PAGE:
While Haryana has no limit on crop purchase during a single visit, Punjab has announced a cap of 50 quintal
Unlike Punjab, Haryana has placed no restriction on the amount of crop it will buy from farmers during a single visit. The reason: The state, which borders Delhi, does not want to encourage more than one visit by farmers in order to mitigate infection risk at procurement centres.
Haryana has increased the number of procurement centres for wheat by five times over the last season to 1,915, Sanjeev Kaushal, additional chief secretary, agriculture, farmer welfare and cooperation, told Business Standard. It has 163 such centres for mustard and eight for gram (channa).
Punjab, on the other hand, plans to use cotton traders, yards of rice shellers, and vacant panchayat land to increase collection centres to 5,000. It has declared that around 50 quintal will be bought from each farmer at a time, followed by a 72-hour rotation.
In both states, each wheat mandi will have 100 farmers coming daily to sell their produce in two shifts. Haryana and Punjab provide nearly 70 per cent foodgrain under the Right
While procurement of wheat in Punjab will start on Wednesday, it will begin on April 20 in Haryana. On whether private buyers would be encouraged to directly buy from farmers, Kaushal said: “While we welcome the (agro) industry, no buyer has the capacity to buy the amount we procure. Besides, we have the best market network in the country.”
The Haryana government
is looking to procure 6.2-7 million tonne (MT) of wheat, 700,000-800,000 tonne of mustard, and 41,000 tonne of gram this season. Punjab, on the hand, is expected to procure 13.7 MT of wheat.
In the major procuring states like Punjab and Haryana, wheat is mainly procured by state government entities on behalf of the Food Corporation of India (FCI). They store the grain under their custody, for which carryover charges are paid to states. The FCI takes over stocks for dispatch to consuming states according to their requirement and a movement plan drawn out in consultation with the state government. In contrast, in states like Uttar Pradesh and Rajasthan, wheat procured by state agencies is immediately taken over by the FCI for storage/dispatch.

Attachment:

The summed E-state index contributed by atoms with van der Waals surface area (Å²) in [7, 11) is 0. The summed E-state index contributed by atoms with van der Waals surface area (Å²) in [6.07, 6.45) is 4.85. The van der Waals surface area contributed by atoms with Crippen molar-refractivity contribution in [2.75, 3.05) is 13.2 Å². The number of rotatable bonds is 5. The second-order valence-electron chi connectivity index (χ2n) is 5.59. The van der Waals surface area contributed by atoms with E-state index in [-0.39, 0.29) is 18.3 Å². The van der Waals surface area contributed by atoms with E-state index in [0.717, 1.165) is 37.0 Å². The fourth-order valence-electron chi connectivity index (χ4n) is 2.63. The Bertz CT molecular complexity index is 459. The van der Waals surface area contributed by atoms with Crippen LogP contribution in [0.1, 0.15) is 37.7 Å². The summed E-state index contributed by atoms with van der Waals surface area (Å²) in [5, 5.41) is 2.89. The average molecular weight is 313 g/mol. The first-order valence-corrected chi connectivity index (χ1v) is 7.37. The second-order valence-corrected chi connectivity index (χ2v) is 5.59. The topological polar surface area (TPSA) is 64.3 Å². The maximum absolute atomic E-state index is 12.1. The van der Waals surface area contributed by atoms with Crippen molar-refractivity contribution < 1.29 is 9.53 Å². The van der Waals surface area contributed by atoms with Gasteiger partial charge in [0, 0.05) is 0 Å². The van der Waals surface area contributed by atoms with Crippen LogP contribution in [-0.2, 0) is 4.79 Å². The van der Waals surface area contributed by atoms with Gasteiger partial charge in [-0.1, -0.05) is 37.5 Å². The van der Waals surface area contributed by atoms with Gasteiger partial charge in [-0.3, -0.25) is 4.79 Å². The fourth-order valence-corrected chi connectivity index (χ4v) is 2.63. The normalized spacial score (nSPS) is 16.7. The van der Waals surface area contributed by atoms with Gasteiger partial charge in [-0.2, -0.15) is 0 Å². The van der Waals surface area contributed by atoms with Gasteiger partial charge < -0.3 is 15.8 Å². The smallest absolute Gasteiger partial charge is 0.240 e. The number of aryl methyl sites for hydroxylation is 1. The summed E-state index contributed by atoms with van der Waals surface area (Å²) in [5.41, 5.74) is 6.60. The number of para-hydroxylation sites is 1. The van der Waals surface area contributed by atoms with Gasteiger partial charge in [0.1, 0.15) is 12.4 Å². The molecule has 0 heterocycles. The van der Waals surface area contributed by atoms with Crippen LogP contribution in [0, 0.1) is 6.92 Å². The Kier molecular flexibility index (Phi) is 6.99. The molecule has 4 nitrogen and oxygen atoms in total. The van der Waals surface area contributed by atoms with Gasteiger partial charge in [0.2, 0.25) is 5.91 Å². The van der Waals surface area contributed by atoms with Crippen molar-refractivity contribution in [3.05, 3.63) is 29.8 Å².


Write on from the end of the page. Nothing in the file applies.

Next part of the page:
The issue of labour shortage is partly addressed because it is mostly government agencies which move the grain. In both Haryana and Punjab, and even in some parts Rajasthan, procurement from farmers is under through Arhatiyas under the APMC Act, for which commission of 2.5 per cent of the government-notified minimum selling price is paid in Punjab and Haryana and 2 per cent in Rajasthan.
Though Punjab had earlier planned to credit payments directly into the accounts of farmers, it decided not to go ahead with it this time because of the Covid-19 crisis. Farmers would be paid in cash. Haryana, however, will credit the money into farmer account through the real-time gross settlement system (RTGS) of banks, said Kaushal.
He said the state has mapped all its farmers through the Meri Fasal Mera Byora portal and, therefore, the procurement quantities were known. “The farmer will get an SMS followed by a phone call for reporting at the procurement centre, where hand sanitizers and other precautions relating to social distancing will be observed.”
In Punjab, farmers will be told about specific days and given a token with an official hologram to ensure social distancing.